In a world full of fun and fizzy hot hatches, the Abarth 500 is one of a kind. Dinky but hilariously aggressive, as well as unashamedly firm and noisy, it’s a crazy kind of car – in a good way.
Along with the timeless styling, it is this unbridled enthusiasm that serves as one of the biggest differences between the Abarth 500 and rivals such as the MINI Cooper S, Citroen DS3 and Volkswagen Up GTI. It is also why the 500 has been such an enduring success, both in terms of critical acclaim and sales.
Combine this popularity with the fact the Abarth 500 has now been on sale for more than a decade, and what you end up with is a vibrant used marketplace for these cars. With prices for early examples starting at around £5,000, it’s a wickedly tempting option…
You will, though, have to consider which Abarth 500 you want to buy, and specifically whether you’re happy with the one that has 133bhp from the standard 1.4-litre turbocharged petrol engine, or if you want the power hike to 158bhp that came with the Esseesse (pronounced ‘essay-essay’) upgrade. Go for the latter and you’ll also get stiffer suspension, uprated brakes, and bigger 17-inch alloys.
Then there’s the choice between a fixed roof example and the convertible 500C with its full-length canvas roof. Finally, to add one more twist to the tale, in 2016 Abarth abandoned the 500 name in favour of 595 (and the even more exclusive 695). The good news is, whatever used 500-based Abarth takes your fancy – and whatever your budget might be – it is looking like a great buy.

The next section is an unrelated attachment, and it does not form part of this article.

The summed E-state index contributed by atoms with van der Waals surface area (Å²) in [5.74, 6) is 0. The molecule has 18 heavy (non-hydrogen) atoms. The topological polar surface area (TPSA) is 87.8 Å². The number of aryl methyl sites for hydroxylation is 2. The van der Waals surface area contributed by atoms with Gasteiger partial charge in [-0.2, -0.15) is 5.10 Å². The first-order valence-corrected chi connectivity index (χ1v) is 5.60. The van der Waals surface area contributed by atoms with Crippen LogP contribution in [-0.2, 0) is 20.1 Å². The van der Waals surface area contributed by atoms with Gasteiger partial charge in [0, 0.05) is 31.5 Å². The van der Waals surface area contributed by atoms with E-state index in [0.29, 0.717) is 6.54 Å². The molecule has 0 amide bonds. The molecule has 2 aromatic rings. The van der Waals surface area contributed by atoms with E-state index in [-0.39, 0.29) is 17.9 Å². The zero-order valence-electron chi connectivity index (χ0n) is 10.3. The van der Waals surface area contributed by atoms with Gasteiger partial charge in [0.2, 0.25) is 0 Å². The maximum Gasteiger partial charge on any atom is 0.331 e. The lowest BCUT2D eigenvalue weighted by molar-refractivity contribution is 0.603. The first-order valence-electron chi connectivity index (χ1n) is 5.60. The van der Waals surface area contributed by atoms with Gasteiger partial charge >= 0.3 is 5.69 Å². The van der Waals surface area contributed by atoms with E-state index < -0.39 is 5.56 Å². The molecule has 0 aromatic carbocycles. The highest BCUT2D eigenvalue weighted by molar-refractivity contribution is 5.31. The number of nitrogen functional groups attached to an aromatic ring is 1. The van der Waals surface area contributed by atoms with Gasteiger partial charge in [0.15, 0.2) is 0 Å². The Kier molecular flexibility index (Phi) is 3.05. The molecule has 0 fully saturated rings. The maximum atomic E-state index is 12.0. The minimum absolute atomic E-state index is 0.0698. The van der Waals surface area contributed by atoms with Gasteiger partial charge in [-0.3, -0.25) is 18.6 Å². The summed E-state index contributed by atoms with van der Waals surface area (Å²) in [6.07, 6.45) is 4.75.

The Abarth 500 is a terrier of a car to drive; scrappy, boisterous, and happier the harder you play. Sure, fling it into a corner with more optimism than realism and you’ll be handed armfuls of understeer, but at anything less than a rampage the front end should be pinned-down and grippy, giving you confidence to revel in the pointy handling.
Just be aware that the restless, bobbing, and occasionally crashing way the 500 deals with scruffy roads can become wearing, especially in Esseesse models with their firmer suspension and bigger wheels. Or, put another way, the Abarth is not one of those hot hatches that also dishes out high levels of refinement and comfort. But if you can live with that you’ll find a car that is frothing with fun.
Mechanically speaking, the Abarth 500 has a solid reputation for reliability. Official service intervals are an unusually huge 18,000 miles, but time and experience has shown that it’s wise to do an interim oil change at 9,000 miles, so look for that as a marker of a car that’s been really cared for.
Tuning upgrades are common, as plenty of buyers wanted more poke and a smoother power delivery without the stiffer springs and cost of the Esseesse kit. That’s no bad thing, as long as it’s a reasonable power jump to a maximum of 170bhp. Go beyond that, and the brakes and suspension should also be upgraded.
Trim is the weakest area. Door handles can come loose, washer jets can rattle themselves to pieces, and the infotainment system felt dated at launch and is even worse now; on early examples you’ll even need an adaptor to play music from an iPhone.
Other points to bear in mind are that the cambelt should be replaced every 75,000 miles or five years, although parts are inexpensive and the Abarth is also relatively easy to work on if you’re a handy DIY mechanic. And on the suspension front, drop links can wear, and top mounts were prone to rusting on early models.
Other than that, as long as you’re not looking for a roomy interior or laid-back commuter car, the Abarth is a spectacular cut-price hot hatch.
Abarth 500 / Esseesse
Built: 2008 – present / 2009 – present
Power: 133bhp @ 5,500rpm / 168bhp @ 5,750rpm
Acceleration: 0-62mph in 7.9 seconds / 0-62mph in 7.4 seconds
Top speed: 127mph / 131mph
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